One is the self-proclaimed champion of the “hustler nation.” The other is a veteran leftist running for high office for the fifth time. Both are products of Kenya’s calcified and corruption-ridden political system, but claim they can transform it, if elected president.
the closely contested race to lead the pioneering East African nation of Kenya is reaching its climax on Tuesday as 22 million registered voters face a choice between William Ruto, 55, the country’s current vice president, and Raila Odinga, a veteran politician from 77 years old who is making his fifth candidacy for the presidency.
Days before the vote, the contest was exciting, a testament to the maturity of Kenya’s democracy which, despite its faults, contrasts with other African countries where once-high democratic hopes have given way to spurious votes and military coups in recent years.
To its Western allies, that’s one reason why Kenya, a burgeoning tech hub, a major counterterrorism partner and an anchor of stability in a region wracked by famine and conflict, is more important than ever.
Still, Kenyan elections have a history of being messy and unpredictable affairs. Previous polls were marred by widespread violence, lengthy court dramas and, in 2017, the murder of a top election official just days before the election.
So far this year, the election season has been largely quiet, even with some hopeful signs of change. The corrosive ethnic politics that have dictated Kenyan politics for decades are showing signs of softening. Fewer people fled their homes before the vote, fearing houses would be set on fire, than before.
Results are expected to start coming in later in the week, along with, almost inevitably, claims of rigging by the loser, so eager Kenyans will be holding their breath until then.
The two main candidates are distinguished by both style and substance. Mr. Ruto is the self-styled champion of Kenya’s “con men”: the masses of frustrated young people, many of them poor, struggling to make it in life. “Every Hustle Matters” reads the slogan on his bling-out campaign vehicle.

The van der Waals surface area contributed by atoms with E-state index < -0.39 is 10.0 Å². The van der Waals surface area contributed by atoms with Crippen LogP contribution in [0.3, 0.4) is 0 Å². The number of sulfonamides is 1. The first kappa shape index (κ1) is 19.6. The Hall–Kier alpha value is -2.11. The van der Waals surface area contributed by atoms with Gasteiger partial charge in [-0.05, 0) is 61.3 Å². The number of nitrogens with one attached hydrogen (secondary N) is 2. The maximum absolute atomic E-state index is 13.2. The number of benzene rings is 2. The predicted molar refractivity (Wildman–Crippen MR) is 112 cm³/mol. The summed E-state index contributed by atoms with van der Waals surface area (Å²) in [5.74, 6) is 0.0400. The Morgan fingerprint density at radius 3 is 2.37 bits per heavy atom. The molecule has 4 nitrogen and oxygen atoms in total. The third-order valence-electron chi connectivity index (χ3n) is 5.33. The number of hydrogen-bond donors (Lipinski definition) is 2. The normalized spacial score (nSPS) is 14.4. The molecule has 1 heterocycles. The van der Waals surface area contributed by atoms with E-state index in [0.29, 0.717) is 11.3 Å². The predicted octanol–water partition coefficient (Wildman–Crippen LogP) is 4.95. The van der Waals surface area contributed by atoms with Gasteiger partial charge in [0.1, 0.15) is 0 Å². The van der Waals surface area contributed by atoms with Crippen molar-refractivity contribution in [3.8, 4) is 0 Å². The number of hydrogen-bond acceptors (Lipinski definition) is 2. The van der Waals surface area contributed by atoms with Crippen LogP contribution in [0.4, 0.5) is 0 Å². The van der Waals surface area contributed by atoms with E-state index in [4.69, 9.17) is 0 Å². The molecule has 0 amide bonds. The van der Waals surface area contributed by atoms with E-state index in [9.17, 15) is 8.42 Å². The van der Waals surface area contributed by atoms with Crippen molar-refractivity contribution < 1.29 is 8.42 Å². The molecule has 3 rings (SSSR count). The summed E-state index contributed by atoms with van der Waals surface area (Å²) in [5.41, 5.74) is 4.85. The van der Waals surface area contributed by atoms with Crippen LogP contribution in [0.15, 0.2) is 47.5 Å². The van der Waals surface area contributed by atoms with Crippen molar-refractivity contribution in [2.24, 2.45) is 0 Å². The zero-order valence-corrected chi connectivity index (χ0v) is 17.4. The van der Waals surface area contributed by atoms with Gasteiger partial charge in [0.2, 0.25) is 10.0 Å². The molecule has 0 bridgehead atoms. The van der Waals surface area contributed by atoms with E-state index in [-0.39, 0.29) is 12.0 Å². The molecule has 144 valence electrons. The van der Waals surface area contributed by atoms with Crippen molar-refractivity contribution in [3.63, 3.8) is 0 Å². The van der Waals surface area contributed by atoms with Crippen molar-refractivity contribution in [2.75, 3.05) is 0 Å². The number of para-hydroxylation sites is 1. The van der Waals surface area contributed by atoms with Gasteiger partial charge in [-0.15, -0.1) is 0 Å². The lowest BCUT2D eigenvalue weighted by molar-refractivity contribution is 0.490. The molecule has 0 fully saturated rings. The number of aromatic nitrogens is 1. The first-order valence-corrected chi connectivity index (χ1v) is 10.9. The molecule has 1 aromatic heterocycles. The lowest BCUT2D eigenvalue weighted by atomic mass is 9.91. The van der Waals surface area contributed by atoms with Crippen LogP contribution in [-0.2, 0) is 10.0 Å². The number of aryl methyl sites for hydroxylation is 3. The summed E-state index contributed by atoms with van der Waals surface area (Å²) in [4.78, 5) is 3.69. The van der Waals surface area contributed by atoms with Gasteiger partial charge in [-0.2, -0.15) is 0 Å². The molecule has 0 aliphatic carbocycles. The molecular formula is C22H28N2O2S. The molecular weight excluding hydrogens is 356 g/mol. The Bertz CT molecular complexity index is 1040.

Mr. Ruto is determined and ambitious, although he also has a reputation for cruelty. A decade ago, he faced trial at the International Criminal Court on charges of orchestrating violence after the 2007 elections, in which more than 1,200 people were killed. the case collapsed in 2016 after the Kenyan government withdrew its cooperation and key witnesses recanted their testimony.
Mr. Odinga, the scion of a historic Kenyan political dynasty, offers familiarity (he has been vying for high office since the 1990s) as well as a sense of historical vindication. His numerous failures to win the presidency have deepened a sense of resentment among his fellow Luo, Kenya’s fourth largest ethnic group, for never having held the highest position in the country.
He was widely praised for the choice of his running mate, Martha Karua, a lawyer with a record of principled activism who, if elected, would be Kenya’s first female vice president.
However, Odinga’s success in this election is mainly due to a political alliance, known as “the handshake”, which he achieved in 2018 with President Uhuru Kenyatta.
That deal ensured that Kenyatta, from the dominant Kikuyu ethnic group, backed Odinga and in turn made him an enemy of Kenyatta’s deputy, Ruto, who spent much of the campaign criticizing his former boss.
The winning candidate needs 50 percent of the votes, plus one more. But a third candidate, George Wajackoyah, who is campaigning on a marijuana legalization platform and, more unusually, the sale to China of hyena testicleswhich is said to have medicinal value, could be a spoiler.
If Wajackoyah can convert his support base, estimated at 3 percent in one poll, into votes, he could deny the major candidates a majority and push the vote into a second round.